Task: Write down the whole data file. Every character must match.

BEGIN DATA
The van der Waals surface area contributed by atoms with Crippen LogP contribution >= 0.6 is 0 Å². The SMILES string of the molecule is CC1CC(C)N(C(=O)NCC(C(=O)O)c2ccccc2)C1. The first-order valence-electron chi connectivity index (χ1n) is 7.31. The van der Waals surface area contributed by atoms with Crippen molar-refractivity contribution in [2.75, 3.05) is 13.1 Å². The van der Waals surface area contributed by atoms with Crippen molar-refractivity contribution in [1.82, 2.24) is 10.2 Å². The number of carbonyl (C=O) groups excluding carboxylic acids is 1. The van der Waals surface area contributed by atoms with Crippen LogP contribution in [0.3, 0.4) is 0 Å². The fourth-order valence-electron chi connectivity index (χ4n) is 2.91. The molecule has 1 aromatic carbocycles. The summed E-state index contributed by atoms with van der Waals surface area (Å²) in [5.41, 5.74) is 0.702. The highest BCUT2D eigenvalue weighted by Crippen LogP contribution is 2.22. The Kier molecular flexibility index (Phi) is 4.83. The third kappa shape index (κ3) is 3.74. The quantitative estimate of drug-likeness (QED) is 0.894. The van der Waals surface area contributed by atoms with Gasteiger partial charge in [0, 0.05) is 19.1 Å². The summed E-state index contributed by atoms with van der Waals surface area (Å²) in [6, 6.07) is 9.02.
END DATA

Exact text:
The van der Waals surface area contributed by atoms with Crippen LogP contribution >= 0.6 is 0 Å². The SMILES string of the molecule is CC1CC(C)N(C(=O)NCC(C(=O)O)c2ccccc2)C1. The first-order valence-electron chi connectivity index (χ1n) is 7.31. The van der Waals surface area contributed by atoms with Crippen molar-refractivity contribution in [2.75, 3.05) is 13.1 Å². The van der Waals surface area contributed by atoms with Crippen molar-refractivity contribution in [1.82, 2.24) is 10.2 Å². The number of carbonyl (C=O) groups excluding carboxylic acids is 1. The van der Waals surface area contributed by atoms with Crippen LogP contribution in [0.3, 0.4) is 0 Å². The fourth-order valence-electron chi connectivity index (χ4n) is 2.91. The molecule has 1 aromatic carbocycles. The summed E-state index contributed by atoms with van der Waals surface area (Å²) in [5.41, 5.74) is 0.702. The highest BCUT2D eigenvalue weighted by Crippen LogP contribution is 2.22. The Kier molecular flexibility index (Phi) is 4.83. The third kappa shape index (κ3) is 3.74. The quantitative estimate of drug-likeness (QED) is 0.894. The van der Waals surface area contributed by atoms with Gasteiger partial charge in [0, 0.05) is 19.1 Å². The summed E-state index contributed by atoms with van der Waals surface area (Å²) in [6, 6.07) is 9.02.